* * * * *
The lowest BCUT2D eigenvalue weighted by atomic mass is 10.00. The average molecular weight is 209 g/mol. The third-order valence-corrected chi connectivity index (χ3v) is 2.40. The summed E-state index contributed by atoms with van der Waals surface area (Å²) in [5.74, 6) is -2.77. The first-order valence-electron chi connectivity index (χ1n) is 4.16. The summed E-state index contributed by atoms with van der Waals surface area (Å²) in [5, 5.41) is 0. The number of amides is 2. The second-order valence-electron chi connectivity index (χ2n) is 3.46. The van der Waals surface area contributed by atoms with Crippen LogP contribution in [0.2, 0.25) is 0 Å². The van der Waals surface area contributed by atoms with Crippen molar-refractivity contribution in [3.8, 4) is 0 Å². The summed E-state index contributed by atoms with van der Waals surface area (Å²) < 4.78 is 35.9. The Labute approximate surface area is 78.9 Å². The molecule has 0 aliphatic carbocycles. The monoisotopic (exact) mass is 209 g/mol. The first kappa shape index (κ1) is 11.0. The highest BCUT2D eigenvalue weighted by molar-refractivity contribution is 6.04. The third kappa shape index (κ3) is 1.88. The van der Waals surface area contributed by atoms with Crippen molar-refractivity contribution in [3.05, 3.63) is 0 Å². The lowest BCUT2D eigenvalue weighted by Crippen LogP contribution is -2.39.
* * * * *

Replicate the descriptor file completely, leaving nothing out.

The lowest BCUT2D eigenvalue weighted by atomic mass is 10.00. The average molecular weight is 209 g/mol. The third-order valence-corrected chi connectivity index (χ3v) is 2.40. The summed E-state index contributed by atoms with van der Waals surface area (Å²) in [5.74, 6) is -2.77. The first-order valence-electron chi connectivity index (χ1n) is 4.16. The summed E-state index contributed by atoms with van der Waals surface area (Å²) in [5, 5.41) is 0. The number of amides is 2. The second-order valence-electron chi connectivity index (χ2n) is 3.46. The van der Waals surface area contributed by atoms with Crippen LogP contribution in [0.2, 0.25) is 0 Å². The van der Waals surface area contributed by atoms with Crippen molar-refractivity contribution in [3.8, 4) is 0 Å². The summed E-state index contributed by atoms with van der Waals surface area (Å²) < 4.78 is 35.9. The Labute approximate surface area is 78.9 Å². The molecule has 0 aliphatic carbocycles. The monoisotopic (exact) mass is 209 g/mol. The first kappa shape index (κ1) is 11.0. The highest BCUT2D eigenvalue weighted by molar-refractivity contribution is 6.04. The third kappa shape index (κ3) is 1.88. The van der Waals surface area contributed by atoms with Crippen molar-refractivity contribution in [3.05, 3.63) is 0 Å². The lowest BCUT2D eigenvalue weighted by Crippen LogP contribution is -2.39.